Bren, Your perspective on history and what constituted education and early America or the typical "farmer" that educated their children is so completely contrived and misguided. And when I say to stop reading your history books I am not talking about our history books. I don't read someone's interpretation of probably someone else's interpretation of the truth. I go to original sources. That is the way I was raised, and it's what I will teach my son. I loved the passive, if accidental endorsement of homeschooling that you gave, however. ;)
Edward Willing September 18, 2012 at 01:22 PM
Both of you are ignoring the truth I just rebutted your arguments with. At risk students and those with disabilities have plenty of a market if it were truly free. Of course you wouldn't know, and all of your historical evidence is flawed because there is no history for it. Learning disabilities didn't exist as an acknowledged problem, in a public school system that was truly free. It's time that liberals stop being so ancient with their methods and simply trying to reinvent the same slot machine. Conservatives want to try new things and new ideas.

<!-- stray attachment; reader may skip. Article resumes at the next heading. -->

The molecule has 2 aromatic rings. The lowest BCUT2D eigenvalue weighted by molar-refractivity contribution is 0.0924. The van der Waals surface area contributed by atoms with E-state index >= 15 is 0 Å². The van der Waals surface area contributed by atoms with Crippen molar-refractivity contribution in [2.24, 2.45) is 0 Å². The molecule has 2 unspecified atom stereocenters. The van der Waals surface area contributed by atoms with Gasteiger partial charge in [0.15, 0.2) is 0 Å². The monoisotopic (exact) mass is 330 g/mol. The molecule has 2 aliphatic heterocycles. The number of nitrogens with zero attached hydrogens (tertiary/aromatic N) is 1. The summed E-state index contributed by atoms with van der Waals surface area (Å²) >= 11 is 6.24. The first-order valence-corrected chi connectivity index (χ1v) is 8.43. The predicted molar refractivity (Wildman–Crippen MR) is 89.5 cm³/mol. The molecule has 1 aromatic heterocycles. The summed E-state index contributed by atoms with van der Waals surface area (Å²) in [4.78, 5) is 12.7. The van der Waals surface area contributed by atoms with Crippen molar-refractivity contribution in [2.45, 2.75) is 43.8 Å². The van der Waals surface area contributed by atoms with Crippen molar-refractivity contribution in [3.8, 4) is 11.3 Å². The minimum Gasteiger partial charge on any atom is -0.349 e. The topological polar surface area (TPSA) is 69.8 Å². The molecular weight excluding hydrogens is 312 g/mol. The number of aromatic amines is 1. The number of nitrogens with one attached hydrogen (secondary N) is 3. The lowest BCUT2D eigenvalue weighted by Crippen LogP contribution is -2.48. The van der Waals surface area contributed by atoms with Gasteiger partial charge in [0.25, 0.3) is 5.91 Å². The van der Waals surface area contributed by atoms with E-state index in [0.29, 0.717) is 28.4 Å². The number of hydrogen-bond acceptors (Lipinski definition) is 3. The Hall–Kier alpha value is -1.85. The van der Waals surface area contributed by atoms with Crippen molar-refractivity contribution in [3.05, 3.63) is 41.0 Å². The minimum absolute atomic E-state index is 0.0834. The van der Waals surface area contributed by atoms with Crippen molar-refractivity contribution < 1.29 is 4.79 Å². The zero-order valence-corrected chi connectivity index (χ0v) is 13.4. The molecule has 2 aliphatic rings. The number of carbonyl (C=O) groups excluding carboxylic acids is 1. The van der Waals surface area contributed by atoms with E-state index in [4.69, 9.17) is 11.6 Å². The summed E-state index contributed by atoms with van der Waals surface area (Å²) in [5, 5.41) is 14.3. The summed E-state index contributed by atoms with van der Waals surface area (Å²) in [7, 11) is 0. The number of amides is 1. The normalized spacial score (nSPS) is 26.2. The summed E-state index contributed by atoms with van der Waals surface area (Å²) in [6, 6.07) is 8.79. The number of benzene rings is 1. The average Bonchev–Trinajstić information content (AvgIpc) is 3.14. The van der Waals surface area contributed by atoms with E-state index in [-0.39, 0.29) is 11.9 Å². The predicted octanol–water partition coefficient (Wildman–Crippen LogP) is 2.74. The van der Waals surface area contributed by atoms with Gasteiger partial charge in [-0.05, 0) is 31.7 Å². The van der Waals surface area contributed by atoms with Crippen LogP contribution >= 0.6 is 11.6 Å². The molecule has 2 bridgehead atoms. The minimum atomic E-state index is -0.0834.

Edward Willing September 18, 2012 at 01:23 PM
Bernard, we can always count on your useless rebuttals. Meh.
Edward Willing September 18, 2012 at 01:24 PM
Bren, What would help you is getting out of history books, and actually studying history.
Dirk Gutzmiller September 18, 2012 at 02:59 PM
Willing is proposing, some in code talk, of handing the schools over to private industry, along with implicit segregation, introducing religion in public schools, and control of curriculum so bad "science" like creationism, intelligent design, denial of global warming, etc. can be taught without restrictions, but at taxpayer expense. The shorthand rebuttal was he supported and was a spokesman for Rick Perry and strange and aberrant beliefs and behavior, including education!!